From Law 3 6 0 :
The U.S. Chamber of Commerce has unveiled a proposal aimed at creating tough rules for the theft of trade secrets within the context of the Trans-Pacific Partnership, including the installation of criminal sanctions, which many TPP countries currently lack.
The Chamber on Monday began circulating its proposal among TPP negotiators, who are continuing the 19th round of talks this week in Brunei. The business group said it would ideally like to see sweeping legal changes in certain TPP countries but that the multilateral talks provide an opportunity to bind all members to implement strong deterrents.
“At a minimum, TPP countries should include firm commitments to provide robust trade secret protection, with criminal penalties designed to sufficiently deter a growing problem,” the group's paper said. “The value of trade secrets to national economies, businesses and innovation is too great to be ignored in these negotiations.”
The proposal, which was prepared for the organization by Covington & Burling LLP, comes amid increased hand-wringing within the business community about the challenges posed by trade secret theft. The cries from industry groups prompted the Obama administration to launch a new plan to fight trade secret theft earlier this year.
The proposal for trade secrets within TPP includes an appendix laying out the varying criminal and civil enforcement options available to TPP partners in an effort to show the need for harmonization.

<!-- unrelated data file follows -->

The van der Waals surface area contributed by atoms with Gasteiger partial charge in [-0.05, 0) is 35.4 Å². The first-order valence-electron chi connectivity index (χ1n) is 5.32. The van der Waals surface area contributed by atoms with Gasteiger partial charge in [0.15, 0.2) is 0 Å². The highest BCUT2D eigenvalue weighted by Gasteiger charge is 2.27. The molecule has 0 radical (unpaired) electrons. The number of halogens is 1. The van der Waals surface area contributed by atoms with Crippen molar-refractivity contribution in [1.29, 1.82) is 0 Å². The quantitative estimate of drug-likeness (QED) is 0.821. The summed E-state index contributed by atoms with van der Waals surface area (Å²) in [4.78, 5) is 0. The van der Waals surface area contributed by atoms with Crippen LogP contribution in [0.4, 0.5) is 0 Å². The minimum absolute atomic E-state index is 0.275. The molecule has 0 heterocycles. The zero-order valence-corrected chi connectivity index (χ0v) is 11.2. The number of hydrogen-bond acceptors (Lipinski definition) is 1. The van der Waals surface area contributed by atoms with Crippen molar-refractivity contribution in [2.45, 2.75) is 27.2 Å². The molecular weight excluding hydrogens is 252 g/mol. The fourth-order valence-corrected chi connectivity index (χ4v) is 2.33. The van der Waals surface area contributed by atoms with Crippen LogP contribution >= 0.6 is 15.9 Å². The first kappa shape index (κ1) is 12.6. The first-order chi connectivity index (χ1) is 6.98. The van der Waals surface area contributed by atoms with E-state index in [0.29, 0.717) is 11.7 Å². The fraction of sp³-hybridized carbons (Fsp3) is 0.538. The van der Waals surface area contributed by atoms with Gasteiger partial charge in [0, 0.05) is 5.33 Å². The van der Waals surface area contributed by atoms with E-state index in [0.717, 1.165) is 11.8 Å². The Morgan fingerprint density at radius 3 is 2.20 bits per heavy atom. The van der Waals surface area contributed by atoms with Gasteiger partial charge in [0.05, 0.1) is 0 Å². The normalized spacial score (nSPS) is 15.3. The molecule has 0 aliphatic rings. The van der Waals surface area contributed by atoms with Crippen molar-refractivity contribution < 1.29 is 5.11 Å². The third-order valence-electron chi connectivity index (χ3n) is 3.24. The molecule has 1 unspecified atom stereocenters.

Looser protection of trade secrets is not limited to the smaller, developing nations negotiating the TPP. Canada, Australia, Malaysia and Singapore are among the negotiating countries that have no explicit laws criminalizing the theft of trade secrets whatsoever, the Chamber said.
Even countries that do criminalize trade secret theft carry wide differences in their sentencing guidelines. For example, Peru's laws allow for imprisonment of no more than two years, while Mexico allows for sentences of between two and six years. By contrast, the U.S. criminal penalties under the Economic Espionage Act range from 10 to 15 years, the Chamber explained.
The lack of consistency between countries' trade secrets regimes often makes prosecution of cross-border trade secret infringements exceedingly expensive, according to the business group. As such, the final TPP deal should include a framework for better information sharing between governments.
The TPP should also require countries to justify any requests they make for companies to disclose business proprietary information as a condition of market access, which can lead to state-sponsored trade secret theft, the group said.
The proposal also highlighted recent shortcomings in trade secret prosecution in TPP countries juxtaposed against prosecution with formidable trade secret laws in countries like the U.S. to show the benefits of strong enforcement.
“The significant value and increasing vulnerability of trade secrets, coupled with demonstrated insufficient legal remedies to combat this growing threat in a number of jurisdictions, provide compelling reasons to secure more robust trade secret protections, particularly criminal penalties, in the TPP,” the Chamber said.